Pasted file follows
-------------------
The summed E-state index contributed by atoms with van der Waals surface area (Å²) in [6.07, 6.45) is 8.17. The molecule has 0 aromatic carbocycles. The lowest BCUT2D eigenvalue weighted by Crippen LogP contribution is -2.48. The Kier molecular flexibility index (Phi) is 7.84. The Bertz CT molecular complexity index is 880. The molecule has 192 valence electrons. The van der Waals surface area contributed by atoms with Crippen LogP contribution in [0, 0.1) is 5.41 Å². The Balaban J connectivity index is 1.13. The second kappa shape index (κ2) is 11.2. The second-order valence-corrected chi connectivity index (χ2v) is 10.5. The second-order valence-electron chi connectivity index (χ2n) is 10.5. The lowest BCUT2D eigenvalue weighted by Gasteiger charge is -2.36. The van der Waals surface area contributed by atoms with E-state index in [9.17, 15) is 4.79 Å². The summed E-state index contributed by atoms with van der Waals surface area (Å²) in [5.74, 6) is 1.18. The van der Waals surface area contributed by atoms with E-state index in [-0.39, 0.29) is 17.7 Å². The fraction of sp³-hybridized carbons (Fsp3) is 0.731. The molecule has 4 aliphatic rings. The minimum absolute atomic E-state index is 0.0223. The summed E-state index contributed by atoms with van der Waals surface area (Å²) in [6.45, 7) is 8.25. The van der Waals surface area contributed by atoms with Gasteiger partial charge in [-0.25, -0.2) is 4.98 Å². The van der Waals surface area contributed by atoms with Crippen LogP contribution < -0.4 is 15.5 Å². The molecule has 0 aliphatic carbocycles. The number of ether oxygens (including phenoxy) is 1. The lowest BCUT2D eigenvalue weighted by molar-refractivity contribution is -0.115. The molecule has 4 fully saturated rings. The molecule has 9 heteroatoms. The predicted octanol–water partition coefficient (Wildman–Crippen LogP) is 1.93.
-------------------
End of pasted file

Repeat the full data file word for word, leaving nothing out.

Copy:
The summed E-state index contributed by atoms with van der Waals surface area (Å²) in [6.07, 6.45) is 8.17. The molecule has 0 aromatic carbocycles. The lowest BCUT2D eigenvalue weighted by Crippen LogP contribution is -2.48. The Kier molecular flexibility index (Phi) is 7.84. The Bertz CT molecular complexity index is 880. The molecule has 192 valence electrons. The van der Waals surface area contributed by atoms with Crippen LogP contribution in [0, 0.1) is 5.41 Å². The Balaban J connectivity index is 1.13. The second kappa shape index (κ2) is 11.2. The second-order valence-corrected chi connectivity index (χ2v) is 10.5. The second-order valence-electron chi connectivity index (χ2n) is 10.5. The lowest BCUT2D eigenvalue weighted by Gasteiger charge is -2.36. The van der Waals surface area contributed by atoms with E-state index in [9.17, 15) is 4.79 Å². The summed E-state index contributed by atoms with van der Waals surface area (Å²) in [5.74, 6) is 1.18. The van der Waals surface area contributed by atoms with E-state index in [-0.39, 0.29) is 17.7 Å². The fraction of sp³-hybridized carbons (Fsp3) is 0.731. The molecule has 4 aliphatic rings. The minimum absolute atomic E-state index is 0.0223. The summed E-state index contributed by atoms with van der Waals surface area (Å²) in [6.45, 7) is 8.25. The van der Waals surface area contributed by atoms with Gasteiger partial charge in [-0.25, -0.2) is 4.98 Å². The van der Waals surface area contributed by atoms with Crippen LogP contribution < -0.4 is 15.5 Å². The molecule has 0 aliphatic carbocycles. The number of ether oxygens (including phenoxy) is 1. The lowest BCUT2D eigenvalue weighted by molar-refractivity contribution is -0.115. The molecule has 4 fully saturated rings. The molecule has 9 heteroatoms. The predicted octanol–water partition coefficient (Wildman–Crippen LogP) is 1.93.